Hunting, fishing licenses make great gifts

Water and Wings by Ken Parrott

‪Looking for a Christmas gift that keeps on giving?

If so, you might want to consider giving the outdoorsman in your life a multi-year or lifetime Ohio hunting or fishing licence. Beginning last week, hunters and anglers are now able to buy multi-year licenses in Ohio. Ohio resident license buyers can choose from 3-year, 5-year, 10-year and lifetime hunting or fishing licenses.‬

All single-year and multiyear licenses can be purchased online at and at hundreds of participating agents throughout the state if an Ohio driver license or state identification is associated with the customer’s account.‬

Those interested in purchasing a lifetime license may apply online or at any of the ODNR Division of Wildlife’s five district offices or headquarters in Columbus. Locations of ODNR Division of Wildlife offices can be found at Lifetime licenses cannot be purchased at license agent locations at this time.‬

Prices for multi-year and lifetime licenses are as follows: Youth 3-year hunting – $28.60; Youth 5-year hunting – $47.58; Youth 10-year hunting – $95.16; Youth lifetime hunting or fishing – $430.56; Adult 3-year hunting or fishing – $54.08‬; ‪Adult 5-year hunting or fishing – $90.22; Adult 10-year hunting or fishing – $180.44; Adult lifetime hunting or fishing – $468; Senior 3-year hunting or fishing – $28.60; Senior 5-year hunting or fishing – $47.58; Senior lifetime hunting or fishing – $84.24.‬

Youth multi-year and lifetime licenses are available to any Ohio resident 17 years old and younger at the time of purchase. Senior multiyear and lifetime licenses are available for Ohio residents age 66 and older born on or after Jan. 1, 1938.‬

All money generated from the sale of multiyear and lifetime licenses will be deposited into the Wildlife Fund, where it will be used to protect and enhance Ohio’s wildlife populations.‬

A hard-plastic card will be provided to lifetime license buyers, and these cards will be available for purchase at an additional cost of $4 to customers who purchase a multiyear license. Cards will be mailed to the customer’s address in seven to 14 days from the purchase date.‬

Beginning Jan. 1, 2019, a Lake Erie permit ($11) will be required for all nonresidents to fish Ohio waters of Lake Erie from Jan. 1-April 30 each year. Money generated by this permit will be used for specified purposes related to the protection and improvements of Lake Erie, such as combating invasive species, securing public access and providing for fish management projects in Lake Erie.‬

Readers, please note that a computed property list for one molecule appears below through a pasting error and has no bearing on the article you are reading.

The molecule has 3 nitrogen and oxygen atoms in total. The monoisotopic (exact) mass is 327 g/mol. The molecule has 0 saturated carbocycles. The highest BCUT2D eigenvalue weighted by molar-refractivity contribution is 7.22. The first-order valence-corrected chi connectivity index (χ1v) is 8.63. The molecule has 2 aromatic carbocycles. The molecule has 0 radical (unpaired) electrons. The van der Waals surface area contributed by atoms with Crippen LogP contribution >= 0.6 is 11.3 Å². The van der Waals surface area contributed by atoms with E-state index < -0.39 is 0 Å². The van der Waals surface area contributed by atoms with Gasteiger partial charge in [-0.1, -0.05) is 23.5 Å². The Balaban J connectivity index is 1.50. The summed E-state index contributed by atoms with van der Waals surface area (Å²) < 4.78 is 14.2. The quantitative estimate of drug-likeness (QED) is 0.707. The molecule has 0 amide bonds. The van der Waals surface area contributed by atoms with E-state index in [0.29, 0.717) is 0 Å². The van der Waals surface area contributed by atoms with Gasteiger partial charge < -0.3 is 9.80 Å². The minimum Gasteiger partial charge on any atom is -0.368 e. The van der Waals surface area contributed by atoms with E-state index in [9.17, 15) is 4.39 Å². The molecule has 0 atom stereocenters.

In other changes, apprentice hunters who have not yet completed hunter education will no longer be limited to purchasing only three apprentice hunting or apprentice fur taker permits. Apprentice hunters can continue to purchase an apprentice license each year until they successfully complete hunter education.‬

• Changes to bag and size limits for fish in certain bodies of water were among the regulations approved by the Ohio Wildlife Council at its last meeting.‬

Several changes were approved for black bass (largemouth, smallmouth, and spotted bass) in the Lake Erie sport fishing district. Currently, the season for black bass in the Lake Erie sport fishing district is closed from May 1 through the last Saturday in June. ‬

New rules changes will remove this closure to provide a year-round open season for black bass, providing anglers more opportunities. Additional rule changes will establish a daily bag limit of one black bass with an 18-inch minimum size limit from May 1 through the fourth Saturday in June to continue to protect the fishery. Outside of this period, the existing black bass regulations of a five-fish daily limit with a 14-inch minimum size limit will still apply.‬

Multiple changes were also approved to crappie size and bag limits at certain site-specific waters. The 30-fish daily bag limit and the 9-inch minimum size limit for crappie will be removed at the following lakes and reservoirs: Acton, Clendening, Hargus, Highlandtown, Knox, Madison, Nimisila, Rush Creek, and Springfield lakes; C.J. Brown, Clear Fork, Griggs, and West Branch reservoirs. Removal of these regulations is expected to improve the crappie fisheries at these locations as well as provide anglers more opportunities to harvest fish from these areas.‬

Additional proposed rule changes include allowing camping at K.H. Butler Wildlife Area in Gallia County; increasing the annual fee for watercraft docking permits at ODNR Division of Wildlife owned docks; and changes to ginseng harvest requirements.‬

A complete list of proposed and approved rules changes can be found at Until next time, Good Hunting and Good Fishing!‬

Water and Wings by Ken Parrott

Ken Parrott is an Agricultural Science teacher with Northmor High School.

Ken Parrott is an Agricultural Science teacher with Northmor High School.